• Another idea (building on your idea of keeping track of position and total_distance_travelled): I think that could work as long as any teleporting checkpoint also subtracts (or adds) an appropriate amount of distance. – Maybe_Factor Dec 12 '17 at 7:02
  • @Maybe_Factor The latter, where monster will take the shortest line possible to each checkpoint, like this. I believe your first suggestion could work but it seems like a little too much trouble. At that point it would be hard to decide the order of checkpoints already lol. Your teleport subtraction idea makes sense, I suppose I'll stick to it, let the "weird" towers handle that. – Markus Meskanen Dec 12 '17 at 9:34
  • 1
    Do the checkpoints form a single path, or are there branches and joins? Can you know in advance what the next checkpoint will be when a monster reaches its current destination? It sounds like you may only have a Partial Order – Caleth Dec 12 '17 at 9:45
  • Ah sorry, the image was misleading, the path can indeed branch and join. – Markus Meskanen Dec 12 '17 at 11:30
5

What you have is the most practical solution as I see it:

self.total_distance_travelled += travel.length

For first and last targeting you have to have some concept of progress and it shouldn't be so intricate to code. If you have teleporters which can push monsters back, then they're being pushed back and their progress should be decremented, and you should be able to compute the path and the length of that path for the teleport and simply decrement total_distance_travelled by that length.

It's not 100% fail proof: although not currently possible, what if I will have something like towers that teleport monsters back to their previous checkpoint?

Of course if you teleport monsters backwards by a random distance, e.g., then you might have to do pathfinding to figure out where to teleport them or use this checkpoint system you have. However, you can think of that like, "How many steps/feet/meters/pixels backwards did I move the monster?" And just decrement total_distance_travelled by that amount.

I'm adding an instance attribute just for the sole reason of towers being able to sort these monsters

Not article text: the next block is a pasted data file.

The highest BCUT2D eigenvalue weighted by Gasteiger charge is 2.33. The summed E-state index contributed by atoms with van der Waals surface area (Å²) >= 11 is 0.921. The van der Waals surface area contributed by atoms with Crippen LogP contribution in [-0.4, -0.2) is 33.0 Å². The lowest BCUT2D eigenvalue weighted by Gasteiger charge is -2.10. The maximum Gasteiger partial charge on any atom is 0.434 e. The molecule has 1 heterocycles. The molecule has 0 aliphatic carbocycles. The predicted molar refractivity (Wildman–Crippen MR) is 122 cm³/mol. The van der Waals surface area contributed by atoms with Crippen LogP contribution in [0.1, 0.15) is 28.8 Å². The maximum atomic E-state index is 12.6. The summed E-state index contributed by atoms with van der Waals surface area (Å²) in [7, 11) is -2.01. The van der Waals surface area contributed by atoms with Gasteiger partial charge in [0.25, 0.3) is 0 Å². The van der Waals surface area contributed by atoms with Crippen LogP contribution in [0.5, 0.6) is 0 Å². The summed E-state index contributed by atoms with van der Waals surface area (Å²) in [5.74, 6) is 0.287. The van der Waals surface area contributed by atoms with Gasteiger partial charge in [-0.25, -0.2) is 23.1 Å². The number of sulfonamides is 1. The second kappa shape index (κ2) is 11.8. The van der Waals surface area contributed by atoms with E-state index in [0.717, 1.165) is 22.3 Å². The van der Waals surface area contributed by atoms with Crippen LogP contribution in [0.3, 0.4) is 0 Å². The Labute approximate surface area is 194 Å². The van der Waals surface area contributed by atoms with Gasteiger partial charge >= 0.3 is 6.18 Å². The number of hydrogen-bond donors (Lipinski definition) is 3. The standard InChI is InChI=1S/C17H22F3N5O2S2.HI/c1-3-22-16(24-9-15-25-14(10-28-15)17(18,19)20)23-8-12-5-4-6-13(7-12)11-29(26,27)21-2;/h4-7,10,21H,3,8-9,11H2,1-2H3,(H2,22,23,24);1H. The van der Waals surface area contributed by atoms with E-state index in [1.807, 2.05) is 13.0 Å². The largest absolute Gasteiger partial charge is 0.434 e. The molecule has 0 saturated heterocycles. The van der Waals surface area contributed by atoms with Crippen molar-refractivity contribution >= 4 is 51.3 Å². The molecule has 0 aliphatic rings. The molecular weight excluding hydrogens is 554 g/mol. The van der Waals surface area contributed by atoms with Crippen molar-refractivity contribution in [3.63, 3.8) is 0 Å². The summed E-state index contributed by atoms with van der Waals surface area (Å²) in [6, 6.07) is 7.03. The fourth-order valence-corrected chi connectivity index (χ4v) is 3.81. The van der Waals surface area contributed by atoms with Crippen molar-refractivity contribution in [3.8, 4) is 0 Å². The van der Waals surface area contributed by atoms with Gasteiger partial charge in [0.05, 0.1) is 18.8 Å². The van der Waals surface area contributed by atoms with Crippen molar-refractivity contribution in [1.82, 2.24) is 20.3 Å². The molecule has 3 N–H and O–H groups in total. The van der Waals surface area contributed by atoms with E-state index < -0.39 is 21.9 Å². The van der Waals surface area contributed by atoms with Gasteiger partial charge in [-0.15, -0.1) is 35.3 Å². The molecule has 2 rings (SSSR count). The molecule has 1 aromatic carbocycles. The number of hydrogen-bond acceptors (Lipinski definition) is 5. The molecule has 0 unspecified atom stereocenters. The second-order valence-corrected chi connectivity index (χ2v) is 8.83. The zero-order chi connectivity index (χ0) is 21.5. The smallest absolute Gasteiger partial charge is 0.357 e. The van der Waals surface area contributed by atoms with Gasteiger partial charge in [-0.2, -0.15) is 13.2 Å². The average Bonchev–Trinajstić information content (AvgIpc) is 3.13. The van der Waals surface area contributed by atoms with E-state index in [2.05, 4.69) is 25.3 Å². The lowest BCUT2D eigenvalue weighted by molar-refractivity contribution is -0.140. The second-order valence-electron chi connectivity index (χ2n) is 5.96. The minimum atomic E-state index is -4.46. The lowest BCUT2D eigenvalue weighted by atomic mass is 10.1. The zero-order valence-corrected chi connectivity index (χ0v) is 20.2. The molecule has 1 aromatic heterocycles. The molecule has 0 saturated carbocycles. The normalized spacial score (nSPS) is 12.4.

Not to worry, as that should be perfectly normal in TDs that have first/last targeting priorities. If you're worried about efficiency here, the bigger priority is usually accelerating the search for monsters within proximity to the tower (since that can suffer scalability problems if you throw a boatload of monsters on the map at once), for which partitioning monsters into plain old grid cells can be useful: https://gamedev.stackexchange.com/questions/150754/performance-problems-with-quadtree-for-dynamic-objects/152014#152014

An Alternative: Time to Reach Final Goal

The one alternative I can think of is to implement a very scalable distance_to_goal() kind of function you can call on monsters on the fly, potentially every frame, which computes the total distance to reach the final goal (not the next checkpoint). The ones with the minimum value would be first priorities, the ones with the maximum value would be last. That would be very robust but shifts a lot of challenge towards optimization and coming up with a very rapid way to compute that distance to the goal and see if you can use cheaper computations depending on the situation. Most TDs, I think, just use what you're doing.

If you try this, you might combine it with what you're doing now except turn total_distance_travelled to something like total_distance_remaining which gets decremented as the monster progresses towards the final end goal where they subtract a life from the player and ultimately lead to game over. Then you might recompute that if the path changes for some reason or if the monster gets teleported.